Baseball stadiums are reopening this spring. What's the COVID risk?
For the first time in over a year, baseball fans will be on hand to hear “Play ball!” loud and clear from their favorite seat — albeit from less-than-packed stadiums in most cases.
All states and cities with Major League Baseball teams are allowing fans when the season starts on April 1, with one permitting full attendance.
While the sight of thousands of fans cheering in a single space might be a cause for concern given that that country is still recording tens of thousands of new COVID-19 cases a day, public health experts told ABC News that such gatherings should largely be safe. On top of that, some experts contend that stadiums are vital to local economies and cheering crowds will help boost morale for all.
Dr. Dean Winslow, an infectious disease physician at Stanford Health Care, said the limited capacity, mask mandates in the stadiums, and the outdoor settings for fans in most cases are strong enough to prevent the spread of the virus.
“I think it’s a minimal degree of risk with the limitations that have been proposed,” he said.
But Winslow and other health experts warned that fans and teams need to stay within the bounds of the current health restrictions over the spring and summer if they want to limit spread of the virus as vaccinations continue to roll out.
Most of the baseball stadiums will not be opening stands to full capacity, but at differing levels based on their state and city regulations. For example, the Boston Red Sox will allow 4,500 fans at Fenway Park, roughly 12% of the stadium’s capacity, while the Cincinnati Reds will allow 12,700 fans at the Great American Ball Park, about 30% of capacity.
All stadiums also have mask mandates except for eating.
Wise to keep crowd sizes down
Winslow said state and local governments are wise to keep crowd sizes down to allow for safe social distancing and allow for more room for potential COVID-19 particles to travel when fans are maskless.
“If they do a good job and lower the number of people I don’t think we’ll see a number of super spreader events,” he said of the baseball stadiums.
Health experts so far haven’t connected any professional sports events to outbreaks of the virus in the last couple of months.
Winslow said he was concerned about states in the south, like Texas, which recently gave the OK for their businesses to reopen fully, as it would potentially increase the risk of spread among fans. Last week, the Texas Rangers announced they would open up Globe Life Field to its full 40,518-seat capacity on opening day, however, fans will be required to wear masks.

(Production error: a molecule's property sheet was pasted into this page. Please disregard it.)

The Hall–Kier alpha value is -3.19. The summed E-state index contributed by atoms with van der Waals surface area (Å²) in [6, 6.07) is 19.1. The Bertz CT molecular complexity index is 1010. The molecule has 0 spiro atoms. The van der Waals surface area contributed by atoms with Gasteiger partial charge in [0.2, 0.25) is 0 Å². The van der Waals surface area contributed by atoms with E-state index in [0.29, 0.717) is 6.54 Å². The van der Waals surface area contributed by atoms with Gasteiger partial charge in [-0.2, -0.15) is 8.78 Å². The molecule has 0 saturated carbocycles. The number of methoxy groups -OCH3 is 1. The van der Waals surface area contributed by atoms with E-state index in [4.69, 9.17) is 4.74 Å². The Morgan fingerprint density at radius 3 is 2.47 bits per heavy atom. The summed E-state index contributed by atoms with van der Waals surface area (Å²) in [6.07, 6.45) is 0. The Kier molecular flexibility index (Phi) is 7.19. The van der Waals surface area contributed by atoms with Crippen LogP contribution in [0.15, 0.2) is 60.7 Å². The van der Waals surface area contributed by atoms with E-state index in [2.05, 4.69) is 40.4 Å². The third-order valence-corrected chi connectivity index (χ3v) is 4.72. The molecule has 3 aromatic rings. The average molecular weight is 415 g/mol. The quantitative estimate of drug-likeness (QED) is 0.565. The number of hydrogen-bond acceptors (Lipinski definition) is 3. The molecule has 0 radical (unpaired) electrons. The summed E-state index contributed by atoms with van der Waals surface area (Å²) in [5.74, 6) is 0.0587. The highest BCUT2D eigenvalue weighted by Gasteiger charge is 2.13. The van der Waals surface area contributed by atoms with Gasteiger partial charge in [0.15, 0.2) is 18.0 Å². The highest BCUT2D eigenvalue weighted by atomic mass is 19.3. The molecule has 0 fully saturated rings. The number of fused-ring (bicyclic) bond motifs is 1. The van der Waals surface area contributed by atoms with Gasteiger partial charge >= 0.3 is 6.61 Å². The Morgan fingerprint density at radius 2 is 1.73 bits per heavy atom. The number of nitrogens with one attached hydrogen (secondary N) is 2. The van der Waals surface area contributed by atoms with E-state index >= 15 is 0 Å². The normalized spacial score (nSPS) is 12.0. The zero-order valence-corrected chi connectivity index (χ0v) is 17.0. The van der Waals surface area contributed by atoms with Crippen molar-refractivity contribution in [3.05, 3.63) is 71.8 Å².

“We will continue to monitor developments and implement the necessary public health measures,” Neil Leibman, the team’s president of business operations said in a statement.
As of March 17, no other team has announced plans to fully reopen their stadium.
Dr. Emily Landon, an epidemiologist and associate professor of medicine at the University of Chicago, told ABC News that the Rangers’ full reopening is premature. Landon, who has consulted with several Chicago businesses on their reopening plans, reiterated that vaccinations are currently far lower than what would be required for herd immunity and there is a lingering threat of the new virus variants.
As of March 17, Texas has administered more than 8.6 million COVID-19 vaccine doses, ranking second among all states with shots given, according to the U.S. Centers for Disease Control and Prevention. However, only 19% of state residents have received one shot, which is two percentage points lower than America as a whole, according to the data.
Landon noted that there is a strong threat of COVID-19 variants across the globe that warrant a slower reopening. She said a full reopening could give spectators a false sense of safety and potentially put whole communities at risk.
“It all depends on who has COVID, where they are and what they do,” she told ABC News.
Landon said the best way to conduct the baseball reopening is with a “Goldilocks” approach, using the coronavirus case and vaccination data as a guidepost. Allowing fans on opening day with limited capacity and slowly permitting more fans throughout the season, based on the data, would help mitigate the risk for fans.
“If the cases keep going down, there is no reason to hesitate to have people, especially masked people, gather at these events,” she said.
Crucial for the economy
Elected officials and sports businesses have said that reopening stadiums is crucial to jump-starting the economy, especially for the local shops located around the venues. Last year, MLB said it faced a loss of $640,000 for each game over an 82-game season in empty ballparks, according to the Associated Press.
Restaurants and businesses near the stadiums, such as Yankee Stadium, faced threats of closure due to the lack of activity.
Allen Sanderson, a sports economist and professor at the University of Chicago, told ABC News that the baseball stadium reopenings will certainly boost the economy of the team’s cities in the short term.
Sanderson did note that having fans back in the stadium would have a bigger impact on the negative psychological effects of the pandemic. The sight of cheering fans, even at a limited capacity, will help lift people’s spirits following a long and trying year, he said.
“Socially we’d be better off if we were able to get more people together and sports venues offer that opportunity,” Sanderson told ABC News.
Sanderson said sports fans were likely to heed the health warnings and stop the spread to enjoy the games. He noted that the NBA and NHL have allowed fans in a limited capacity to return in the last couple of weeks and there haven’t been major reports of outbreaks linked to those games.
“Allowing more people into a facility and having them make a choice without too many other costs on people, that’s reasonable,” he said.
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